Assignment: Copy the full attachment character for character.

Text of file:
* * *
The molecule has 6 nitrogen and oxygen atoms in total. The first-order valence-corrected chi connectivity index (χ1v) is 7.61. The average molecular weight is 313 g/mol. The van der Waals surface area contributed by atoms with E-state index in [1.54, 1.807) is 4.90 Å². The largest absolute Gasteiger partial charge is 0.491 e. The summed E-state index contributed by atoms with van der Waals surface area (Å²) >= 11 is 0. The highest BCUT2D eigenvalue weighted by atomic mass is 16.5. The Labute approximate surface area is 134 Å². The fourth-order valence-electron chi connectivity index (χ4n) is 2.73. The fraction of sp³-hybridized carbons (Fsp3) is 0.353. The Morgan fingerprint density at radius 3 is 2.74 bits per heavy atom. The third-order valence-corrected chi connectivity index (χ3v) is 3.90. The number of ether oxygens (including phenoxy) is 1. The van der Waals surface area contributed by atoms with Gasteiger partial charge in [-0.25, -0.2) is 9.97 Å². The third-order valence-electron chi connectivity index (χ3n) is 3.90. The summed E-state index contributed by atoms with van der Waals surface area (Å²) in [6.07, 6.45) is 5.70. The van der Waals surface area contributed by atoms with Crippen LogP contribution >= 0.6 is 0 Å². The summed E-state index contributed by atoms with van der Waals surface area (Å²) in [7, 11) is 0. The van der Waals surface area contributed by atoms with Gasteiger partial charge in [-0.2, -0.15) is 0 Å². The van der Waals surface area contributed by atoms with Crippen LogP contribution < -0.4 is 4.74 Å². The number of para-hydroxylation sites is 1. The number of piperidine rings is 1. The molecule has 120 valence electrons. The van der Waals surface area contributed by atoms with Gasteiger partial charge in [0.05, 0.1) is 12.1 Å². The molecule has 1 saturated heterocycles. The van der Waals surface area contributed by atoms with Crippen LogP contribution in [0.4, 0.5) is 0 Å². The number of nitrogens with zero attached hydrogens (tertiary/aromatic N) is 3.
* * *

The molecule has 6 nitrogen and oxygen atoms in total. The first-order valence-corrected chi connectivity index (χ1v) is 7.61. The average molecular weight is 313 g/mol. The van der Waals surface area contributed by atoms with E-state index in [1.54, 1.807) is 4.90 Å². The largest absolute Gasteiger partial charge is 0.491 e. The summed E-state index contributed by atoms with van der Waals surface area (Å²) >= 11 is 0. The highest BCUT2D eigenvalue weighted by atomic mass is 16.5. The Labute approximate surface area is 134 Å². The fourth-order valence-electron chi connectivity index (χ4n) is 2.73. The fraction of sp³-hybridized carbons (Fsp3) is 0.353. The Morgan fingerprint density at radius 3 is 2.74 bits per heavy atom. The third-order valence-corrected chi connectivity index (χ3v) is 3.90. The number of ether oxygens (including phenoxy) is 1. The van der Waals surface area contributed by atoms with Gasteiger partial charge in [-0.25, -0.2) is 9.97 Å². The third-order valence-electron chi connectivity index (χ3n) is 3.90. The summed E-state index contributed by atoms with van der Waals surface area (Å²) in [6.07, 6.45) is 5.70. The van der Waals surface area contributed by atoms with Crippen LogP contribution >= 0.6 is 0 Å². The summed E-state index contributed by atoms with van der Waals surface area (Å²) in [7, 11) is 0. The van der Waals surface area contributed by atoms with Gasteiger partial charge in [-0.2, -0.15) is 0 Å². The van der Waals surface area contributed by atoms with Crippen LogP contribution < -0.4 is 4.74 Å². The number of para-hydroxylation sites is 1. The number of piperidine rings is 1. The molecule has 120 valence electrons. The van der Waals surface area contributed by atoms with Gasteiger partial charge in [0.05, 0.1) is 12.1 Å². The molecule has 1 saturated heterocycles. The van der Waals surface area contributed by atoms with Crippen LogP contribution in [0.4, 0.5) is 0 Å². The number of nitrogens with zero attached hydrogens (tertiary/aromatic N) is 3.